Madeleine Buisseret reviews The Descendants, starring silver fox George Clooney.
Most girls, myself included, are all too familiar with George Clooney’s obvious sex appeal, and my guess is, so is he. He’s been comfortable in that role too, as adorably dashing single father in One Fine Day, skilled, suave criminal leader in Ocean’s Eleven; his charisma and dark-eyed allure have been the most recognised aspects of his fine film career, and in my opinion, there’s nothing wrong with that at all.
However, in The Descendants, his image embraces a more vulnerable portrayal of a man caught in the whirlwind of family tragedies. Clooney is Matt King, a wealthy, workaholic Hawaiian lawyer whose wife Elizabeth falls into a coma after a horrific water sports accident. Coupling that with a pair of precocious, troublesome daughters, the foul-mouthed, ten-year old Scottie (Amara Miller) and the beautiful (and naturally) rebellious seventeen-year old Alexandra (Shailene Woodley), Matt finds his self-proclaimed ‘back-up parent’ role in need of serious revamping.
Now, if someone had presented that to me, and I was in charge of casting, Clooney would not be the immediate actor that comes to mind as portraying such a role, but he masters it with sheer brilliance. As Matt is faced with the painful decision of what he should do regarding his wife’s condition, and how he should go about breaking the news to his neglected daughters, his transformation is handled with emotional poise and elegance which is at times hilarious, heart-breaking and inspirational, and often all three at once. The story particularly focuses on the bonding between Matt and his eldest daughter, and their shared ability to find teamwork and cheeky humour in what is revealed as an even more twisted crisis than what it first appears to be.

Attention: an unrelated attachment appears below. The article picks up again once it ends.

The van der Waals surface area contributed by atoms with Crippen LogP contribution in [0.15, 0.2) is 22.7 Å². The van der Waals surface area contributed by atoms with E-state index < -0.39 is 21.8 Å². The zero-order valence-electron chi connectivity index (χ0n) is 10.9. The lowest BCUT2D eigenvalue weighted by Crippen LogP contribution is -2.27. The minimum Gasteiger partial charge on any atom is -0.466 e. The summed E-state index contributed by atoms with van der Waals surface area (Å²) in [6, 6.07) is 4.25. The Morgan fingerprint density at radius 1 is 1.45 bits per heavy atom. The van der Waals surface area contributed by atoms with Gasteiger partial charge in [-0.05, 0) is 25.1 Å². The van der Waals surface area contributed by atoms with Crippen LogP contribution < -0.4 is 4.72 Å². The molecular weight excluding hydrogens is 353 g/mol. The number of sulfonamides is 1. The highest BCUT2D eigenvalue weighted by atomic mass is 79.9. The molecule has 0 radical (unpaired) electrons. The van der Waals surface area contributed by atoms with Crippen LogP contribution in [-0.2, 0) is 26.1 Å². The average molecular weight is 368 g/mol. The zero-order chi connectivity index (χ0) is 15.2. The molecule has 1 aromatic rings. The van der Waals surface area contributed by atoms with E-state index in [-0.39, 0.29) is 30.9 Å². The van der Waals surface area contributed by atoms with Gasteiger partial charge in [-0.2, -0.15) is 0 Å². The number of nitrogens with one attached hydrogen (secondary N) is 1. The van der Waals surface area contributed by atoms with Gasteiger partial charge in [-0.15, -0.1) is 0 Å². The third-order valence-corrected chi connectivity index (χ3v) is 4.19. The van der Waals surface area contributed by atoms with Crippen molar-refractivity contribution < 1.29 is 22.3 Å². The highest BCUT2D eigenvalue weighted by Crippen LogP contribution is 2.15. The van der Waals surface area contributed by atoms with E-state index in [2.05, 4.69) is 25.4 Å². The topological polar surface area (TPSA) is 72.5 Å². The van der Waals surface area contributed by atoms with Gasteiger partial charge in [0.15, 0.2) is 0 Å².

The script is a true art piece; it shows us how, when we are grieving over a loved one, in whatever situation, the cathartic route often involves anger towards the beloved in question, and Clooney portrays this flawlessly as a man torn between a forgotten, yet deep love for his family, and the secrets he uncovers which tears his world and theirs apart. But it’s not just about Clooney; Woodley manages to steer away from the usual brattish tedium we are so accustomed to seeing on our screens. She portrays an emotionally damaged girl with a fair share of attitude, but adeptly shows Alexandra’s underlying maturity and love for her father, without it appearing forced or sickly. Miller is also cute as a button, despite her stubborn, unruly behaviour in a mature performance for someone so young.
Renowned underwater photographer Don King masters a short but moving scene of Alexandra’s raw grief over her mother below a pool surface. Other notable performances include a bitter father-in-law by Robert Forster, an ignorant cousin by the somewhat forgotten Beau Bridges, and the stupid but lovable Sid by Nick Krause. With plenty of ‘do I laugh or cry’ moments, this film gives Clooney an embraceable fresh style, and shows off Alexander Payne’s ability to handle life’s delicate personal tragedies in what is fairly deemed as an award-deserving masterpiece.